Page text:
All European Union members, except Denmark and the United Kingdom, are expected under EU treaties to eventually adopt the euro. Six Central and Eastern EU members – Bulgaria, Croatia, Czech Republic, Hungary, Poland and Romania – are yet to do so.
In the meantime, these countries have a decision to make: Should they opt in to the Banking Union before adopting the euro? Such a move may offer greater insurance against shocks, but at a certain cost to policy flexibility. In a recent study, we explore some of the trade-offs that countries need to weigh.
Banking Union origins
Rationale: The recent crisis led to the realization that a common currency area needed centralized bank supervision and resolution to overcome financial fragmentation and break the link between bank and sovereign stress.
Elements: The two main arms of the Banking Union are the Single Supervisory Mechanism and the Single Resolution Mechanism. The first aims to raise the credibility and quality of bank supervision by removing the distinction between home and host supervisors. The second aims to sever the links between bank and sovereign stress by unifying the bank resolution and restructuring frameworks across countries and providing a common, industry-funded backstop. The other two elements – a common fiscal backstop and common deposit insurance – are also essential to complete the Banking Union.
Benefits: Once the Banking Union is complete, it is expected to raise the quality of supervision, lower bank compliance costs, remove existing barriers to cross-border banking activity, lower resolution costs, and ultimately, lower bank funding costs.
Not all key elements of the Banking Union are yet in place. With the SSM and SRM now operational, an effective common fiscal backstop is still needed to break the sovereign-bank links. The European Stability Mechanism (ESM) is currently acting as de facto common fiscal backstop for euro area banks, but its powers are limited and the threshold for access is high. The industry-financed Single Resolution Fund (SRF) will be fully funded and mutualized only by 2024. Finally, there is still no pan-European deposit guarantee scheme.
Non-euro area members of the Banking Union would not be treated in the same way as the euro area members. Non-euro area countries are not members of the European Central Bank’s (ECB) Governing Council, which is charged with adopting decisions drafted by the SSM. Further, non-euro area opt-ins will not be eligible for direct bank recapitalization by the ESM and would not have direct access to the ECB liquidity facilities.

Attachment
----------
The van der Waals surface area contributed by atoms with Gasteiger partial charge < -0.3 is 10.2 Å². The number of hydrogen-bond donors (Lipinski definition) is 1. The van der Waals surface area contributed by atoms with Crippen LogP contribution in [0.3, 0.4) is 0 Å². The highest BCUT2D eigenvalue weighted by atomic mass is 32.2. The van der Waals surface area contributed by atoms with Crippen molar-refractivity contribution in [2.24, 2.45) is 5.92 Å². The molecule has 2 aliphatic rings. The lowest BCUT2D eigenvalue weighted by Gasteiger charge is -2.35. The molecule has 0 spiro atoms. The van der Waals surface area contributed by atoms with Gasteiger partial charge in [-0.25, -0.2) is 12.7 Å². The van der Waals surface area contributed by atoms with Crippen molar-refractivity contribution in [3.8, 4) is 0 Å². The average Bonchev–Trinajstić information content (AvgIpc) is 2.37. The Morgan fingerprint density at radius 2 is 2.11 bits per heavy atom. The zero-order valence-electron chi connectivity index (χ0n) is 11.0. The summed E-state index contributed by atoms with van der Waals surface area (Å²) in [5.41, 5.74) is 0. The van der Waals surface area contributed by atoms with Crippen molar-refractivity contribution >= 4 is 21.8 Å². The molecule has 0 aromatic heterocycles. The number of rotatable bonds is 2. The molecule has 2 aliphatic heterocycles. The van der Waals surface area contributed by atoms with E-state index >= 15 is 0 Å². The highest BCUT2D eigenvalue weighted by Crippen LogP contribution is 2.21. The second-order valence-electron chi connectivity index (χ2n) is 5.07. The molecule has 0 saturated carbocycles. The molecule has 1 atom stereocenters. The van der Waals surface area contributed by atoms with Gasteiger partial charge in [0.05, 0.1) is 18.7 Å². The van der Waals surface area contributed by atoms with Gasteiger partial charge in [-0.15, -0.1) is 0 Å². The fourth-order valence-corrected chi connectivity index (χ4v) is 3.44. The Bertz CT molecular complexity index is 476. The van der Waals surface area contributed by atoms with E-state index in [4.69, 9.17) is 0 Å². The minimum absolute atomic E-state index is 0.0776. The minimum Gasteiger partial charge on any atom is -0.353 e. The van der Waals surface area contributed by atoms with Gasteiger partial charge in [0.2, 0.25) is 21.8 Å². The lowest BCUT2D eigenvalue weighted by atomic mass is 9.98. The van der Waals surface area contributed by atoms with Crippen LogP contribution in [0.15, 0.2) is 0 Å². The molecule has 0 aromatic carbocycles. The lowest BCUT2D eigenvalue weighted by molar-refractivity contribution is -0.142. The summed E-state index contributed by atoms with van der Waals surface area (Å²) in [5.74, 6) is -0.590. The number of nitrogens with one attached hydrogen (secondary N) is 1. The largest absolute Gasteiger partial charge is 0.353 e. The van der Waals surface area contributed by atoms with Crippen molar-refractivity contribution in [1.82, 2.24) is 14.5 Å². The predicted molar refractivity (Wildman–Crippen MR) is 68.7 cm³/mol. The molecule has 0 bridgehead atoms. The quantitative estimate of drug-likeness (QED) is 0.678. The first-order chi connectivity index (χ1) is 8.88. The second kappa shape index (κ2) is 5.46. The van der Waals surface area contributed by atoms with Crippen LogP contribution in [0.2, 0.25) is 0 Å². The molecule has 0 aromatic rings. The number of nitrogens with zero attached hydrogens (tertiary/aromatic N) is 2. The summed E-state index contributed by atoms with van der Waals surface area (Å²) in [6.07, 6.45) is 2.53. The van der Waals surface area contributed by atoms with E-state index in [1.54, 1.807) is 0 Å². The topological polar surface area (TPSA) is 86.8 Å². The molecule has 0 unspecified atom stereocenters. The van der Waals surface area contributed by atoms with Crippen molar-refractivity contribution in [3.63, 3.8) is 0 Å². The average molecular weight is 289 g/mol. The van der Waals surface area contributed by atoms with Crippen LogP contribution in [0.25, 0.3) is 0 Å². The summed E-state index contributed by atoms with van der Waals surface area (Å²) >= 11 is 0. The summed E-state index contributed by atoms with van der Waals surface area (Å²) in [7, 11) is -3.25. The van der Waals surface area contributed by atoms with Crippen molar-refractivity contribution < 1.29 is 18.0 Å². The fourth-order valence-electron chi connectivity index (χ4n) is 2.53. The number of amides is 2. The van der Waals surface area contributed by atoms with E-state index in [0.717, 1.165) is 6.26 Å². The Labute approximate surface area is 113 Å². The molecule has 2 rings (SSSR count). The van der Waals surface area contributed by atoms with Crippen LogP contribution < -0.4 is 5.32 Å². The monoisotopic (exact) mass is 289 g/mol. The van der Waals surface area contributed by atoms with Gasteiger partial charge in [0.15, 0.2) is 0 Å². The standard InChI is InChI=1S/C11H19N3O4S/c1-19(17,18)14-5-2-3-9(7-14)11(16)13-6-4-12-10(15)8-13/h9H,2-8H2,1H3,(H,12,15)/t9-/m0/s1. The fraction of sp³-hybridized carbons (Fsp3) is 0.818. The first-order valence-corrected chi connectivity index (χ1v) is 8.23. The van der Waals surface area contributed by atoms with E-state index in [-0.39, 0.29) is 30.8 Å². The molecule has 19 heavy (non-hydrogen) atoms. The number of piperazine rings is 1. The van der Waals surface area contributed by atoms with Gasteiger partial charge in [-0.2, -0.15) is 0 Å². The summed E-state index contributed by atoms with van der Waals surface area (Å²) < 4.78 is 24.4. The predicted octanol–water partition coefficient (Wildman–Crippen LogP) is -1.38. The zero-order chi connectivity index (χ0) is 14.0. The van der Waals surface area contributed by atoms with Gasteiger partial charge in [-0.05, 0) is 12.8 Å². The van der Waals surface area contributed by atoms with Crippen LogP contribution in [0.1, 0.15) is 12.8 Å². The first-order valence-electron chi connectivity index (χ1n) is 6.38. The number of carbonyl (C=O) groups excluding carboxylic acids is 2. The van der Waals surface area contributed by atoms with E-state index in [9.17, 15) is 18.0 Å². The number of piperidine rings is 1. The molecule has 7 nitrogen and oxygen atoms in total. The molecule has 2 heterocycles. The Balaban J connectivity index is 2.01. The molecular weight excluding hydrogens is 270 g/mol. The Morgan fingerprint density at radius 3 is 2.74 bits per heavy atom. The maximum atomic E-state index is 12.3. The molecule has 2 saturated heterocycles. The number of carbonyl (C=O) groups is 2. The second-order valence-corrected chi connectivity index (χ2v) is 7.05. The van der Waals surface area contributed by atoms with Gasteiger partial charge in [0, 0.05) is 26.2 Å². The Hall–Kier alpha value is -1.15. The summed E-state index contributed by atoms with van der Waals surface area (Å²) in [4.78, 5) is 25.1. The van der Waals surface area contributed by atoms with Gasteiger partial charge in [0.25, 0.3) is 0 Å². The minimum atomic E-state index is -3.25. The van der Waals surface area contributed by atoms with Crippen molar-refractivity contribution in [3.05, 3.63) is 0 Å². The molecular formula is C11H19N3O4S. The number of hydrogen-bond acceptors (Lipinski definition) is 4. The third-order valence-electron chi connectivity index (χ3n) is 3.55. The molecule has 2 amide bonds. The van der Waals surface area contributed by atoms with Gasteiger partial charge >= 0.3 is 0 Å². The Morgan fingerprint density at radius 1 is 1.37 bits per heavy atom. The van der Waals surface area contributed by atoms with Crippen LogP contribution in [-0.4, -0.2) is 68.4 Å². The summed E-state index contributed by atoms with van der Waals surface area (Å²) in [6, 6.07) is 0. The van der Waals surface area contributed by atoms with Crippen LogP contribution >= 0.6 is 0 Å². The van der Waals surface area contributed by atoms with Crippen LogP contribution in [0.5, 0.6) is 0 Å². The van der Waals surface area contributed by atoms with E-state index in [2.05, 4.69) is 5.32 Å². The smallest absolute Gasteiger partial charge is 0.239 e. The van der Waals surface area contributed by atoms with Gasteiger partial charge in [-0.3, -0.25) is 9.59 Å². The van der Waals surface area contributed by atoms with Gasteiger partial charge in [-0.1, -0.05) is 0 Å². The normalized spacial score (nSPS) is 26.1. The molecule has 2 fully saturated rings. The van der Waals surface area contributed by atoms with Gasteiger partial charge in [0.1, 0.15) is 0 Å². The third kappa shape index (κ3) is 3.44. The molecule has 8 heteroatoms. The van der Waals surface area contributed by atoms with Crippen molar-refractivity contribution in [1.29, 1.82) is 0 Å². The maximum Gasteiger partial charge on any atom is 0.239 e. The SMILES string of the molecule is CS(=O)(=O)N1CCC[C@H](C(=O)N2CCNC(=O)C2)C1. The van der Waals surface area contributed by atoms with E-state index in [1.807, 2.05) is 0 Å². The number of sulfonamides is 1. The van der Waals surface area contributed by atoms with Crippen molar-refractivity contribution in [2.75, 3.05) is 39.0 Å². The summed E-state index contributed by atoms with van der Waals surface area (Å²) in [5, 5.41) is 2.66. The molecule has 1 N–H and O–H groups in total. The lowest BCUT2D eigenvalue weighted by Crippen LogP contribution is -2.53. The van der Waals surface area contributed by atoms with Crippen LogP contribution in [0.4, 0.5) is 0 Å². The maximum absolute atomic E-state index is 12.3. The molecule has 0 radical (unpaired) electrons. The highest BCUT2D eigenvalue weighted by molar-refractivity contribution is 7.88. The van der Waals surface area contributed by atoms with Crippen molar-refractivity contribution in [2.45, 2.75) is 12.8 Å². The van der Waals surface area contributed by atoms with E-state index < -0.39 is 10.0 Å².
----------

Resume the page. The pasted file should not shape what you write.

The calculus of the Banking Union opt-in decision for non-euro area members is complex and there are many moving parts. One way to look at it is whether the support they would get from the Banking Union makes it worthwhile to shift decision powers from the national level:
- LESS national policy flexibility vs. COMMON insurance. At present, local supervisors have significant flexibility to impose macro- and micro-prudential requirements and use early intervention powers to mitigate shocks affecting financial stability and credit provision. Upon joining the Banking Union, some of this flexibility could be lost. This loss could be mitigated by having access to common insurance – fiscal, industry-funded, and deposit insurance backstops. However, some of these are not yet in place or not available to non-euro area BU members.
- LESS national control over cross-border flows vs. COMMON liquidity backstop. Banking Union membership would limit the local authorities’ ability to ring-fence the euro area banks’ subsidiaries. This is important for the new EU member states, whose banking systems are dominated by the euro-area owned banks which are systemically important in the host countries but account for a small part of the parent bank balance sheets (see Figure). Having less control over cross border flows in times of stress could be compensated by having access to common liquidity backstop. The latter, however, is not available to the Banking Union opt-ins.
- LESS national control over bank resolution vs. COMMON resolution fund. Upon joining the Banking Union, decisions on whether or not to resolve a bank would be taken at the Banking Union level. Having less control over resolution decisions could be compensated by having access to a common backstop. However, until the SRF is fully mutualized, financing of the resolution process will remain largely a responsibility of individual countries.
The cost-benefit analysis could lead to different conclusions for different countries, depending on their fundamentals. It may be the case for some countries that an immediate boost to the quality and credibility of bank supervision and eventually having access to larger backstops would outweigh all other considerations. For others, the attractiveness of early opt-in will likely hinge on the Banking Union’s ability to establish a fully equivalent treatment of euro area and non-euro area members, as well as its credibility and operational excellence.